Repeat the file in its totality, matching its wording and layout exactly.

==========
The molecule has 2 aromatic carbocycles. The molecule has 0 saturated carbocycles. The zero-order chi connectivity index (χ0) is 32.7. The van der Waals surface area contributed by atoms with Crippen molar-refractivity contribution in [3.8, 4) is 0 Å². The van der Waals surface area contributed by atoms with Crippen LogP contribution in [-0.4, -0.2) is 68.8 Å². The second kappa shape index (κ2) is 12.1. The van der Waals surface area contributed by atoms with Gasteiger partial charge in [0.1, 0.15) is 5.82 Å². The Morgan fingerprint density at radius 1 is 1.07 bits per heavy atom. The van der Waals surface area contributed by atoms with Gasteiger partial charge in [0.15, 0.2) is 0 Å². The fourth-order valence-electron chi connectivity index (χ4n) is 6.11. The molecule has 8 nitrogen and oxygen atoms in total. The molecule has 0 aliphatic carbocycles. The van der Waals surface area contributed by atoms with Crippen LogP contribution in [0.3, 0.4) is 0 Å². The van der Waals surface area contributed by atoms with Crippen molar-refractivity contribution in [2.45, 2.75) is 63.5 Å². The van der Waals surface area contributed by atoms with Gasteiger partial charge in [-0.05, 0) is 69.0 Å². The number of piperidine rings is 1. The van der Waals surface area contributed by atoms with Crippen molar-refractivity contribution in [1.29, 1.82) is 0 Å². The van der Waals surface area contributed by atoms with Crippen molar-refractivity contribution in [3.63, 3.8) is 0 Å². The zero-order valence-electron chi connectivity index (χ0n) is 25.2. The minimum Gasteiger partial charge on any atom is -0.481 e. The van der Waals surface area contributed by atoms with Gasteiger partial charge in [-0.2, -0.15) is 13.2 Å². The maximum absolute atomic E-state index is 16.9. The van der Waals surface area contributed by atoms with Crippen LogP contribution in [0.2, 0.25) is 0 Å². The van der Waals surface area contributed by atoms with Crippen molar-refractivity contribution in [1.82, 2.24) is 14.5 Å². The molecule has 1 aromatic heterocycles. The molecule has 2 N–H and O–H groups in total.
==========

The molecule has 2 aromatic carbocycles. The molecule has 0 saturated carbocycles. The zero-order chi connectivity index (χ0) is 32.7. The van der Waals surface area contributed by atoms with Crippen molar-refractivity contribution in [3.8, 4) is 0 Å². The van der Waals surface area contributed by atoms with Crippen LogP contribution in [-0.4, -0.2) is 68.8 Å². The second kappa shape index (κ2) is 12.1. The van der Waals surface area contributed by atoms with Gasteiger partial charge in [0.1, 0.15) is 5.82 Å². The Morgan fingerprint density at radius 1 is 1.07 bits per heavy atom. The van der Waals surface area contributed by atoms with Gasteiger partial charge in [0.15, 0.2) is 0 Å². The fourth-order valence-electron chi connectivity index (χ4n) is 6.11. The molecule has 8 nitrogen and oxygen atoms in total. The molecule has 0 aliphatic carbocycles. The van der Waals surface area contributed by atoms with Crippen LogP contribution in [0.3, 0.4) is 0 Å². The van der Waals surface area contributed by atoms with Crippen molar-refractivity contribution in [2.45, 2.75) is 63.5 Å². The van der Waals surface area contributed by atoms with Gasteiger partial charge in [-0.05, 0) is 69.0 Å². The number of piperidine rings is 1. The van der Waals surface area contributed by atoms with Crippen molar-refractivity contribution in [1.29, 1.82) is 0 Å². The van der Waals surface area contributed by atoms with Crippen molar-refractivity contribution in [3.63, 3.8) is 0 Å². The zero-order valence-electron chi connectivity index (χ0n) is 25.2. The minimum Gasteiger partial charge on any atom is -0.481 e. The van der Waals surface area contributed by atoms with Gasteiger partial charge in [-0.2, -0.15) is 13.2 Å². The maximum absolute atomic E-state index is 16.9. The van der Waals surface area contributed by atoms with Crippen LogP contribution in [0.2, 0.25) is 0 Å². The van der Waals surface area contributed by atoms with Crippen molar-refractivity contribution in [1.82, 2.24) is 14.5 Å². The molecule has 1 aromatic heterocycles. The molecule has 2 N–H and O–H groups in total.